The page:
When I was about ten years old, inspired by the 1953 Houdini bio-pic I’d watched on tv, I went to the library to find a book on the great escape artist. What I found looked a little close, but I wasn’t sure, and I was many pages in before I finally concluded that “Nope, this is definitely a different guy”. What I was reading was a biography of Jean Eugène Robert-Houdin (born this day in 1805), who is of course the man to whom Ehrich Weiss was paying tribute when he decided to call himself Houdini.
Widely considered the father of modern magic, Robert-Houdin was a second generation clock and watchmaker who got interested in illusions when he accidentally got hold of some magic books. Over the years he studied and practiced magic on an amateur basis, performing at parties, and using his mechanical know-how to devise new illusions, which he gave to other magicians at first. Gradually, he resolved to use his new illusions in performance himself. To give himself a venue, at age 40 he built the the Theatre Robert-Houdin — surely the only time in history a performer broke into show business at a theatre he owned himself. He literally made his professional debut at a theatre he’d already named after himself! How’s that for optimism?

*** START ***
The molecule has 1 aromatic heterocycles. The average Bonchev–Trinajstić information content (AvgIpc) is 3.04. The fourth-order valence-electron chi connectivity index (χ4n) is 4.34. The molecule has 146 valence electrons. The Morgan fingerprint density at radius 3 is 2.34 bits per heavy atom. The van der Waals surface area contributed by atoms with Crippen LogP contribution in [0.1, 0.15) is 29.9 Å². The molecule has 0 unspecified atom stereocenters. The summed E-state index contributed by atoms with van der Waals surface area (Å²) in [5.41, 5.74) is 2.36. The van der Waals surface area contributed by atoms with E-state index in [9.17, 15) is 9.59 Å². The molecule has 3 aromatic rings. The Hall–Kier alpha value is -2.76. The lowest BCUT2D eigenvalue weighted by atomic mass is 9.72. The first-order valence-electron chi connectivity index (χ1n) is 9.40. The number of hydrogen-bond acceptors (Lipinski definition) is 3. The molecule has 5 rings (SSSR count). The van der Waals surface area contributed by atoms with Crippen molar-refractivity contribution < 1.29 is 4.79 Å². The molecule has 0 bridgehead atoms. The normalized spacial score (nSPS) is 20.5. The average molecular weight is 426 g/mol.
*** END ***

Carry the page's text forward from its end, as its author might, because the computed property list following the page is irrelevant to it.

After a shaky start, he gradually became famous for his innovations, including a mind-reading act, levitations, the “Marvelous Orange Tree” and many others. He was also the first magician to dress in evening dress, a tradition that is still prevalent to this day. Robert-Houdin retired in about 1856, using his retirement mostly to write. He passed away in 1871. The theatre he built would get a new lease on life in 1888 when it was purchased by Georges Méliès (whose birthday is two days from now, December 8 — see here for a post on him as well!)
To learn more about the roots of variety entertainment, consult No Applause, Just Throw Money: The Book That Made Vaudeville Famous, available at Amazon, Barnes and Noble, and wherever nutty books are sold.